Your brain needs you to let go of suffering

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Buddha’s Brain

Is your brain doing all the work it can do? Or is it wandering off to do mundane tasks. Maybe doing mundane tasks is the best thing for your brain. Maybe the brain needs a little downtime.

I am reading this book Buddha’s Brain which my friend Darlene suggested me. I want to know how to maximize my brain so it is working at its full potential.

Here is what I have learned so far: Your brain is like the America of your body. America has 5 % of the world’s population and uses 25% of the world’s energy and has 25% of the world’s prison population. The brain is 2% of the world’s weight and uses 20-25% of the oxygen and glucose. I would like to think that my brain is functioning at its full potential, but that is probably not the case. Most brains don’t.

Compassion for yourself reduces your suffering. This is different than feeling sorry for yourself. This is more about giving yourself a break.

The biggest thing I like in this book is the general idea that suffering is universal. People suffer; that’s a fact. The planet suffers. If we are always experiencing suffering we are not making the world any better. Let go of suffering. Don’t torture yourself with negative thoughts.

The other idea I like is one that all writers should pay attention to. We think better when we stay focused. If you’re always jumping from writing to email to internet to coffee to phone to Facebook, your creative work is chopped up and you never have a coherent thought.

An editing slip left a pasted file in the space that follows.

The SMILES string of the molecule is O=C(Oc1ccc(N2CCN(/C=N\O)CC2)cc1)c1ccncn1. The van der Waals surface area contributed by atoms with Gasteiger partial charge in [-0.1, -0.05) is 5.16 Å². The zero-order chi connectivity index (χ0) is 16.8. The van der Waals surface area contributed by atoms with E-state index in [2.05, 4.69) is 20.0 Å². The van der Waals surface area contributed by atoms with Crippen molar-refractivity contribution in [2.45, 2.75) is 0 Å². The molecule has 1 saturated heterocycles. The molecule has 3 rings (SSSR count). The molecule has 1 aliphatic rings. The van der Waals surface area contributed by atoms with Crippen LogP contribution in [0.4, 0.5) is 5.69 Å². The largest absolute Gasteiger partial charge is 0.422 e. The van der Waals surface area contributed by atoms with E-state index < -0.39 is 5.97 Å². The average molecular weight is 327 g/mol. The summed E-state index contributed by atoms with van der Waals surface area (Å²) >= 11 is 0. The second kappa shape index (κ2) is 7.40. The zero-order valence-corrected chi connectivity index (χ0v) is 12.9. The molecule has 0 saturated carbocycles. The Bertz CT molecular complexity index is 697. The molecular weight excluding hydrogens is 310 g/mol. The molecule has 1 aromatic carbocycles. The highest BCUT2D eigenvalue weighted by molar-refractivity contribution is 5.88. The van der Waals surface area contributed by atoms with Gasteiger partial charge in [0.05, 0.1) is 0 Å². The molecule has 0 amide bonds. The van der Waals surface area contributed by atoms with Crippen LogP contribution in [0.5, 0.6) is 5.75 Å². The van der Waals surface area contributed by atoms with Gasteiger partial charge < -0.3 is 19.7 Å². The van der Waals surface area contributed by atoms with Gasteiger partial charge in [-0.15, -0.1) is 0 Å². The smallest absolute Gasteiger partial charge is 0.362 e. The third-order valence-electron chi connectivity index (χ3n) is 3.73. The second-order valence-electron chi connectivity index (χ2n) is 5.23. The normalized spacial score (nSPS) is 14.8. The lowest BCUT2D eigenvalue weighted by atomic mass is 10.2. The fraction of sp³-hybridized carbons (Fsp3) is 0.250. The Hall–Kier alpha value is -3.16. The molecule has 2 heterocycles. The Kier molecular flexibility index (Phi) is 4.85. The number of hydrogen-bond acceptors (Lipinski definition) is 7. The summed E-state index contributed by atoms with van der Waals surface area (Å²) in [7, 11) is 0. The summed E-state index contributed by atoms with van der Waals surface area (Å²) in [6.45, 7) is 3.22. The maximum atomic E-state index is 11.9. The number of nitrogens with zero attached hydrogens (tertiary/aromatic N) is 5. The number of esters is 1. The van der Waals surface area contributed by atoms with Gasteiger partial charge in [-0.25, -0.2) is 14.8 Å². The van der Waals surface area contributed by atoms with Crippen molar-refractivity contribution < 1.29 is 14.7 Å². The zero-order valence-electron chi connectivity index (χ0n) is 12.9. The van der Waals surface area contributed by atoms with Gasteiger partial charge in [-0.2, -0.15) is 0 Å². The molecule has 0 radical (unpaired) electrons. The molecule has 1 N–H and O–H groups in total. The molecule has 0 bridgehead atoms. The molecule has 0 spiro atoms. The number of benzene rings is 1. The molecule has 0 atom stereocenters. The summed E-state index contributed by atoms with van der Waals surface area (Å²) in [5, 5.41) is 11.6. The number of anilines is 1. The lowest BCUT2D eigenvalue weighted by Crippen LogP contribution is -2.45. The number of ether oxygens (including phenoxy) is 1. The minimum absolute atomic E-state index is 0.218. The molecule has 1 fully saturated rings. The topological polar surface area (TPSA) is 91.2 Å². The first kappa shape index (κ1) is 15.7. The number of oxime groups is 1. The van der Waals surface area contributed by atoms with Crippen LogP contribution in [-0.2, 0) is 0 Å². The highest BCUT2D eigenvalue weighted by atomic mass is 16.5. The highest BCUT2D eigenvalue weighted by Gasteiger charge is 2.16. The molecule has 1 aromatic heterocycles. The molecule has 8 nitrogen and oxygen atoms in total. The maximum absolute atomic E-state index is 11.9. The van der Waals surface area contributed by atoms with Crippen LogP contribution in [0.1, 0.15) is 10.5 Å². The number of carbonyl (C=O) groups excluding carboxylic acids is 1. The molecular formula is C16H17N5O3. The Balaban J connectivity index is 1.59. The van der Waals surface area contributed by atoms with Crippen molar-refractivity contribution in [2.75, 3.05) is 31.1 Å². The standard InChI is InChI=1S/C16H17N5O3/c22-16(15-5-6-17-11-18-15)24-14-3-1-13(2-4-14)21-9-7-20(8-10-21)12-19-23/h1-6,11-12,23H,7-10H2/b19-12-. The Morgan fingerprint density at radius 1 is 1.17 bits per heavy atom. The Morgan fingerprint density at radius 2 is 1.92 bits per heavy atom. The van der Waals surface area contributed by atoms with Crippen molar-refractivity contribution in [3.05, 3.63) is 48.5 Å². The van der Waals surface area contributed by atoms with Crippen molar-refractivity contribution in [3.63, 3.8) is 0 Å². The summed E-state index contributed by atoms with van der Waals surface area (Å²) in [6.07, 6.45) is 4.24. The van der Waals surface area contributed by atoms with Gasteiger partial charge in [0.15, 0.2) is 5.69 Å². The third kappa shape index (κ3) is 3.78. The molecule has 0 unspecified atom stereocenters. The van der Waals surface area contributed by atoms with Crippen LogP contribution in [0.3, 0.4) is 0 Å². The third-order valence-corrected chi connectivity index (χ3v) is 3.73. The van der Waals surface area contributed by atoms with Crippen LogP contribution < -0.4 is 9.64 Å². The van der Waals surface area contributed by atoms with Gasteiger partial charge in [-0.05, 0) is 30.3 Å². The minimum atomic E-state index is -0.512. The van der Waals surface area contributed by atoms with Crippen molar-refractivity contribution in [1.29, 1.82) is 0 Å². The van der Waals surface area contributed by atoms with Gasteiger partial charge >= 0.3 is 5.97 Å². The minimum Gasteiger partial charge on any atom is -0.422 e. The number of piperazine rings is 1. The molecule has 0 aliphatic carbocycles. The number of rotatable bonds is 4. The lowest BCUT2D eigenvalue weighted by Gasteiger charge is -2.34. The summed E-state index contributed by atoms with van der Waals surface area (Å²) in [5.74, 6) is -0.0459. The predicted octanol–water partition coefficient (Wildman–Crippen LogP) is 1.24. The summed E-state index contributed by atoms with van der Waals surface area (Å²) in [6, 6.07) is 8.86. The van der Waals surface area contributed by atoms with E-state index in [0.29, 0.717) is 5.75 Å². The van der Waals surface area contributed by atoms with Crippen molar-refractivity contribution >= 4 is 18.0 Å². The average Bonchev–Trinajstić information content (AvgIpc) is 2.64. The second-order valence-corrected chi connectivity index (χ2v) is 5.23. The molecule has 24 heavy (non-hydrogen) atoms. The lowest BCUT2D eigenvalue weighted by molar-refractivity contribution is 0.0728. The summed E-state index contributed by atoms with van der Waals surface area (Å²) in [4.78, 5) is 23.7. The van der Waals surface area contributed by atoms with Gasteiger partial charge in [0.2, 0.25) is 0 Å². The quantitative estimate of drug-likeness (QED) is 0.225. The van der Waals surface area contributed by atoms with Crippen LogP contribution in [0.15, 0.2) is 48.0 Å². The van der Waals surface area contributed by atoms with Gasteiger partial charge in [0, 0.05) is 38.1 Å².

Big thoughts and big dreams require some pasture to roam around in. The book is big on the idea that medication would be a good thing for all of us. I like the general idea of meditation. First of all there would be me, sitting still and thinking. Then me getting bored. That would be the bad part, the suffering part, but I’d get through it and on the other side of the suffering I’d have a calm mind.

In Western culture, we aren’t very good at compassion. We’re hierarchal. I’m better than you. That’s the game. Why not, just see all of us with compassion? Because we feel small and reminding ourselves that we’re not as bad off as some other people makes us feel a little better.

This book suggests that we have compassion for ourselves and for others and that we not pick up extra reasons for suffering. There are lots of reasons to be bitter. Let them go.

Breathing in Nebraska. Letting go of all human suffering.

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Published in: on July 15, 2013 at 2:02 pm  Comments (2)  

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2 CommentsLeave a comment

  1. Attention is a root of meditation.

  2. […] Your brain needs you to let go of suffering | Kate Gale: A Mind Never … Buddha's Brain. Is your brain doing all the work it can do? Or is it wandering off to do mundane tasks. Maybe doing mundane tasks is the best thing for your brain. Maybe the brain needs a little downtime. I am reading this book  […]


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